Hepatitis C

Overview

Symptoms

Risk Factors

Testing


Treatment

Staying Healthy

Resources

Data

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Overview

Hepatitis C attacks the liver but can remain without symptoms for decades. HCV is not vaccine preventable and is the most common blood borne infection in the United States (U.S.). According to the Centers for Disease Control and Prevention (CDC) an estimated 3-4 million persons in the U.S. have chronic Hepatitis C virus infection. Most people do not know they are infected because they don’t look or feel sick. Of those, it is estimated that 2.7 million are currently living with chronic HCV infection. HCV related Chronic Liver Disease (CLD) is the leading indication for liver transplant among adults in the United States.

HCV is most often spread by direct blood-to blood contact. HCV is usually spread when blood from a person infected with the Hepatitis C virus enters the body of someone who is not infected. The HCV can live in dried blood and on environmental surfaces for days. The virus can be spread easily to others through blood, even in amounts too small to see.

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Symptoms

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Approximately 70%-80% of people with acute Hepatitis C do not have any symptoms. Some people, however, can have mild to severe symptoms that occur from 2 weeks to 6 months after being infected, including:

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Risk Factors

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Injection Drug Use (IDU)

The sharing of needles, syringes and other IDU equipment is the most common mode of HCV transmission in the US. It can also be spread by other drug use equipment (i.e, items used for snorting/straws, cottons, cookers, etc).

Past injection drug use is also a risk, including those who injected only one time or many years ago.

Health-Care Setting:

HCV was commonly spread through blood transfusions and organ transplants before 1992 when widespread screening of the blood supply began. HCV was also spread through blood products (for clotting problems) made before 1987. HCV can be transmitted through needlestick injuries as well.

Perinatal Transmission:

Transmission of HCV from infected mothers to infants occurs about 6% of the time. The CDC states that transmission risk is not related to the following:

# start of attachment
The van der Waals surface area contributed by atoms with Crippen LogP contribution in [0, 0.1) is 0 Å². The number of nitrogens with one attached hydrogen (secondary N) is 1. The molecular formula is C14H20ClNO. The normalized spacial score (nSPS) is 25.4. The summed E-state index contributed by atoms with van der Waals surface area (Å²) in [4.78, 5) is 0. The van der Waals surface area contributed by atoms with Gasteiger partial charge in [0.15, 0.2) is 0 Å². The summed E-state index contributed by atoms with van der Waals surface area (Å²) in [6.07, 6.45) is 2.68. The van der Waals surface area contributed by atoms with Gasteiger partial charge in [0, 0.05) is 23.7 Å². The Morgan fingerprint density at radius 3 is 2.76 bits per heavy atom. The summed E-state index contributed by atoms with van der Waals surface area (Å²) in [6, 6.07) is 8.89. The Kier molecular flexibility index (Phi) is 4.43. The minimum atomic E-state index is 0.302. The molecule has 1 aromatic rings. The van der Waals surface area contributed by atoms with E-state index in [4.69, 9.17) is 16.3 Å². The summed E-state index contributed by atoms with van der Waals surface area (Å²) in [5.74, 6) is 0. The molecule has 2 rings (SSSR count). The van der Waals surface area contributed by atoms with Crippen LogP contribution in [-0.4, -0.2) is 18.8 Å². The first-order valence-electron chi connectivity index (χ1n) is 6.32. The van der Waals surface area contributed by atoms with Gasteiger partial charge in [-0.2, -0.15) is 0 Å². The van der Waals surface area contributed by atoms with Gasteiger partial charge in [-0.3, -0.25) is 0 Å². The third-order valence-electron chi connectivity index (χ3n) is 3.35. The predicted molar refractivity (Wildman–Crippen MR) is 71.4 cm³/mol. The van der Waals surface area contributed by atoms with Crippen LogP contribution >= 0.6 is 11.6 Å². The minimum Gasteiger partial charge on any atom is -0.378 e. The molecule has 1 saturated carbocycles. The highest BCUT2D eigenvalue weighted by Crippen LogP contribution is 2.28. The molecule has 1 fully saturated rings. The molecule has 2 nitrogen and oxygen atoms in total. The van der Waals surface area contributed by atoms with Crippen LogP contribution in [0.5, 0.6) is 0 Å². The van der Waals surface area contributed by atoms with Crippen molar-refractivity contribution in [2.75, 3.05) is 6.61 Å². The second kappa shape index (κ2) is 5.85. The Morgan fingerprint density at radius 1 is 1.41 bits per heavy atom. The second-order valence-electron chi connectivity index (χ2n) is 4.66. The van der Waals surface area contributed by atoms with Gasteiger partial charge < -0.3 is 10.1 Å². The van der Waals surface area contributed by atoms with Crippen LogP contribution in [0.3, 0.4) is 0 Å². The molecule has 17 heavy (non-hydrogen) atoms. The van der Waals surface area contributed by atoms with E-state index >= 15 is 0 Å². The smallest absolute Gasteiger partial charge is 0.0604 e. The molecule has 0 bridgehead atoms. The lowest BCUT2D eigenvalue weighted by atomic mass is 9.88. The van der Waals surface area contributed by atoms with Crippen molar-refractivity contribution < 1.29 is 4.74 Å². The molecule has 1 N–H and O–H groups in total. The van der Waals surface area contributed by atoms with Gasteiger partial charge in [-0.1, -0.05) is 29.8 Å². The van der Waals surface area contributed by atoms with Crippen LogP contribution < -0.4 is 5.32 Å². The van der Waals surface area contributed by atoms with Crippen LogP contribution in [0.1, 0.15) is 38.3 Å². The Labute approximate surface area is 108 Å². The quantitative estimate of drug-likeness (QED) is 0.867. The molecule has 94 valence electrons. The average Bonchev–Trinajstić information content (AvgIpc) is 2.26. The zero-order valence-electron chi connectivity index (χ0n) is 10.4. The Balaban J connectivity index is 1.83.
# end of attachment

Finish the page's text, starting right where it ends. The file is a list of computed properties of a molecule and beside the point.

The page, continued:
Tattooing and Piercings:

Transmission of HCV is possible when poor infection-control practices are used during tattooing or piercing, or if the tattoo or piercing instruments are not sterilized correctly. HCV can also live in tattoo inks so they should never be re-used. Body art is becoming increasingly popular in the United States, and unregulated tattooing and piercing are known to occur in prisons and other informal or unregulated settings.

Sexual Contact:

The CDC states that sexual contact is an “inefficient means” of HCV transmission, however sexual transmission is possible and the numbers of HCV infections traced to sexual transmission is growing. The likelihood of HCV transmission through sexual contact is related to the following:

Other Risks can include:

People with current or past risk behaviors should consider HCV testing and consult with a physician. HCV testing is currently not available at most public health clinics in Missouri. For information about HCV testing that is available, call the HCV Program Coordinator at 573-751-6439.

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Testing

Doctors use a blood test, called a Hepatitis C Antibody Test, to find out if a person has ever been infected with Hepatitis C. The Hepatitis C Antibody Test, sometimes called the Anti-HCV Test, looks for antibodies to the Hepatitis C virus. Antibodies are chemicals released into the bloodstream when someone gets infected.

Non-Reactive or Negative Hepatitis C Antibody Test

A non-reactive or negative antibody test means that a person does not have Hepatitis C.

Reactive or Positive Hepatitis C Antibody Test

Persons for Whom HCV Testing Is Recommended

Note: For persons who might have been exposed to HCV within the past 6 months, testing for HCV RNA or follow-up testing for HCV antibody is recommended.

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Treatment

For the latest treatment guidelines, see CDC’s website at: http://www.cdc.gov/hepatitis/HCV/index.htm.
Persons who receive and early diagnosis of HCV infection and receive care are more likely to have a sustained virological response (SVR - meaning that the virus is not detected in blood for 6 months after treatment) to drug therapy. Since the liver has incredible regenerative ability, achieving SVR as quickly as possible is important because some liver damage can be reversed if the cause of the damage is removed.

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Staying Healthy w/ Hepatitis

Not everyone needs treatment right away, but it’s important to be monitored regularly by an experienced doctor and discuss treatment options of the best way to keep you healthy.